Holly – Eighth month of the Ogham Celtic Tree calendar, July 8th – August 4th

The year has turned, the Holly king rises into ascendancy as the light begins to wane.


Tree of SacrificeIlexEighth month of the Celtic Tree calendar, July 8th – August 4th
Eighth consonant of the Ogham alphabet – Tinne

 Planet: Mars and SaturnElement: FireSymbolism: The Sword of Truth, Unconditional love, sacrifice, reincarnationStone: Ruby, BloodstonePowers: Protection, Anti-Lightning, Luck, Dream MagickBirds: Cardinal, StarlingColor: RedDeity: Lugh, Tannus, ThorSabbat: Lughnasa, Celtic festival of the Sun God Lugh, LammasDeath of the God of the Waxing year (Oak King)Birth of the God of the Waning year (Holly King)Folk Names: Aquifolius, Bat’s Wings, Christ’s Thorn, Holy Tree, Holm Chaste, Hulm, Hulver Bush Medicinal properties: The powdered leaves were brewed into a healing tea for measles, and the ashes from burning the leaves in a drink soothed whooping cough. Hot compresses made from the leaves and bark helped ease the pain of broken bones and dislocations.  Magickal properties: A “par excellence” protective herb, it protects against lightning, poison, and evil spirits. When thrown at wild animals it makes them lie down quietly and leave you alone.  Sprinkle an infusion made with Holly on newborn babies to protect them. Holly is considered the male counterpart to the female Ivy. Even though Holly’s Yule festival greens are traditionally burned at Imbolg, a small sprig us kept for luck and to keep evil away throughout the year. 
 CAUTION: Holly Berries are purgative and often cause nausea and vomiting. They are poisonous to children. 
 Use Holly berries with your favorite spell for female fertility and sexuality: Red Holly Berries symbolize the life-giving blood of the Mother Goddess. Gather three berries (or a multiple of three) and carry them in your hand to a body of water. As you say your incantation, drop the berries into the water. Visualize a circle of light surrounding you as you go through your spell. adapted from Whispers from the Woods, by Sandra Kynes 
 Lammas Lammas is the ancient Celtic festival at the beginning of harvest time. Lughnasad is the Irish name for this festival; it was a time of fairs, trading and celebration.  Now, when the days grow visibly shorter and the sun seems to decline, the crops ripen.  So too, when we work for justice, when we have expended huge energies to bring about change, the results often come only when the tides of enthusiasm and urgency seem to be ebbing.  When the marching and the shouting die away, public opinion quietly shifts.  Lammas means “loaf-mass” the festival when we honor and celebrate the grain and the food that sustains our life. In a just world, no one would go hungry. All people would have access to good quality food – organic, fresh, local, and truly nourishing.  The grain stands golden in the fields, but has not yet been gathered in. We stand poised between hope and fear. Lammas is a time of consequence, when we reap what we have sown. Globally, we are now reaping the consequences of decades of injustice, of neglect and exploitation of the earth. Will we make the change, in time to avert disaster? Will we reap destruction, or harvest a new world based on harmony, balance and love? Our choices and actions will tip the scales.Starhawk 2007 and We’Moon ’08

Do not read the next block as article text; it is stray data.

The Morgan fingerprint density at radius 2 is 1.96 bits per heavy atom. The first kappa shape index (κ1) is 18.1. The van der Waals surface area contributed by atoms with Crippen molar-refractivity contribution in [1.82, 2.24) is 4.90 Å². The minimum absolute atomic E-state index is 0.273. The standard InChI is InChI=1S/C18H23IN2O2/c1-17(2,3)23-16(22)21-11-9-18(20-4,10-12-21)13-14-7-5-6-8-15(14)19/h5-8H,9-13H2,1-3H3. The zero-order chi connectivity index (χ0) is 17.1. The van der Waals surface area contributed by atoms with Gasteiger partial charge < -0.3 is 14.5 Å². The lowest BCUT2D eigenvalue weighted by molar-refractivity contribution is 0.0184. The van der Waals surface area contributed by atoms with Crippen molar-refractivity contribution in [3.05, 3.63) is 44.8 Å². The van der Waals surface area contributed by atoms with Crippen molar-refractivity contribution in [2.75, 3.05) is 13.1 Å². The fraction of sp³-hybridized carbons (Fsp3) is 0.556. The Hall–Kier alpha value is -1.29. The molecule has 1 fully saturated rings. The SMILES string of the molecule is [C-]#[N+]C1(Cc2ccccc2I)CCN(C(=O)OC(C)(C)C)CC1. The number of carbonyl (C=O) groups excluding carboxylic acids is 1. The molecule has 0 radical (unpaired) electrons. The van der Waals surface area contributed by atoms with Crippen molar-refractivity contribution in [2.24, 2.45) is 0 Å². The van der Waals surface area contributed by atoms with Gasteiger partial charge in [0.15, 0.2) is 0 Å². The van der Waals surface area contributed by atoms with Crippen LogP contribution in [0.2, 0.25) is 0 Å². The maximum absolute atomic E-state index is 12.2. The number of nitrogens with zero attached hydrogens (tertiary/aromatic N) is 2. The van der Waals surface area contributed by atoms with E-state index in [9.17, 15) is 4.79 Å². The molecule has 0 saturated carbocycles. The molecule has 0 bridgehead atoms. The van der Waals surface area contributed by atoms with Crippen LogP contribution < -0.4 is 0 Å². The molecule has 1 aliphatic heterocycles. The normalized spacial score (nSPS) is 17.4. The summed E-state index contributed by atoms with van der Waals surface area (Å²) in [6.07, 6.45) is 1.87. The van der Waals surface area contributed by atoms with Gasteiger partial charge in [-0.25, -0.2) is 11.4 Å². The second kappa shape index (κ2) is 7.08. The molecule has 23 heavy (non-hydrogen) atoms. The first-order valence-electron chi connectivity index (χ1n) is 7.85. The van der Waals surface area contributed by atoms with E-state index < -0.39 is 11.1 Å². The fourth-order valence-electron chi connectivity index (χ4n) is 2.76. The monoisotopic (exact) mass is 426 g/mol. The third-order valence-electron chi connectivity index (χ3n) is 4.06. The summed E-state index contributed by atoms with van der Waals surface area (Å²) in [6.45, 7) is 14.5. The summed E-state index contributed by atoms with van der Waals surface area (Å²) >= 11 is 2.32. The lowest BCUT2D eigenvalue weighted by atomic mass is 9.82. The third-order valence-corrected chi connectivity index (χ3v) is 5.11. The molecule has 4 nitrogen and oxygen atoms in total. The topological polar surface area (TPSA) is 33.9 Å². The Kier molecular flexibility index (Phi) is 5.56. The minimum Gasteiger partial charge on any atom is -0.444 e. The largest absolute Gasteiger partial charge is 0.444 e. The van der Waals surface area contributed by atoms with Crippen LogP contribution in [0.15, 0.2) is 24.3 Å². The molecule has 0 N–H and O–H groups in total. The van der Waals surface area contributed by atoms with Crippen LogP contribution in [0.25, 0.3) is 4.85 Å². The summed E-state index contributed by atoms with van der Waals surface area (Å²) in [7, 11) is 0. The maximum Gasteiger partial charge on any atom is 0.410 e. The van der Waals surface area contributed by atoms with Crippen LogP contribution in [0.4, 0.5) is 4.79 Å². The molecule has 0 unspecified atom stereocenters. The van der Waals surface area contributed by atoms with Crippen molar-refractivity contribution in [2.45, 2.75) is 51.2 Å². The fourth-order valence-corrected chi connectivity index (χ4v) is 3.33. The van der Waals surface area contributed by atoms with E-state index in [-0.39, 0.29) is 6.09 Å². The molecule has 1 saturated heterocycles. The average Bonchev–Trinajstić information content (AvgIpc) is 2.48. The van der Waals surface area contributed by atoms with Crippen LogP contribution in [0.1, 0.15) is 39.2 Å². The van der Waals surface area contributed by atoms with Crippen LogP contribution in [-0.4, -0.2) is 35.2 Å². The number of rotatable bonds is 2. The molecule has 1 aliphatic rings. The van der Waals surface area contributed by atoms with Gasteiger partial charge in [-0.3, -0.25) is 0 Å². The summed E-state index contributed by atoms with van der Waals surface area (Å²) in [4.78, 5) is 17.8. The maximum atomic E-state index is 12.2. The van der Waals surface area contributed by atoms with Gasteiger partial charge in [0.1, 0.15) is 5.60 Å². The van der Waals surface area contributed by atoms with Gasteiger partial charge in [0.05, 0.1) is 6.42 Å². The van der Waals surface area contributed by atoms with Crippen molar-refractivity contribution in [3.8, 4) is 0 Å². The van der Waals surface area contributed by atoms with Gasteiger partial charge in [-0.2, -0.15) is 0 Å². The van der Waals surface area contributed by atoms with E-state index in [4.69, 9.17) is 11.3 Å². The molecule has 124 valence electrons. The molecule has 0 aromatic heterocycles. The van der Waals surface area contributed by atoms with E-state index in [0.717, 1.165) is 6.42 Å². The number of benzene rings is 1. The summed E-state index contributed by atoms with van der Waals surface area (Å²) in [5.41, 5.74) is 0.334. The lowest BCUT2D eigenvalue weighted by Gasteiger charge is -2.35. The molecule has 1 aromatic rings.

Tree Magickby Gillian Kemp  Like the Evergreen Holly tree, or “holy tree” you have divine talents at the root and heart of your being. Your whole world can grow “evergreen” from it. Like the berries or the smooth or prickly leaves on a male of female tree, your life will take shape around its essential nature. The thorny leaves and red berries represent suffering. When the fruits are discovered by patience, what is possibly a test now will prove a credit to you. This is a fresh start, a second chance, or time of renewal and permanence, promising a fortified heart and a happier life. Parties and reunions lie ahead, just as the Holly tree enjoys Winter while anticipating the Spring.  
 Holly berries were used to predict winter weather. If there were a profusion of berries, that meant it would be a hard winter, because the Goddess was providing extra berries for the birds. Holly is one of the three timbers in the Chariot Wheel.It represents personal sacrifice in order to gain something of greater value. 
 LESSON OF THE Hollyfrom The Wisdom of Trees by Jane Gifford Holly reminds us of the need to calm our emotions, if we are to reach wise decisions about our situation. The often painful consequences of our actions are brought to the surface for examination, and calm acceptance of our responsibility is required. We are reminded of the need to view ourselves, as well as others, in the light of compassion and unconditional love. Like the Hanged Man of the Tarot, holly represents personal sacrifice in order to gain something of greater value. 
Green Man Tree Oracle The Holly and the IvyWhen they are both full grown,Of all the trees that are in the wood,The ho

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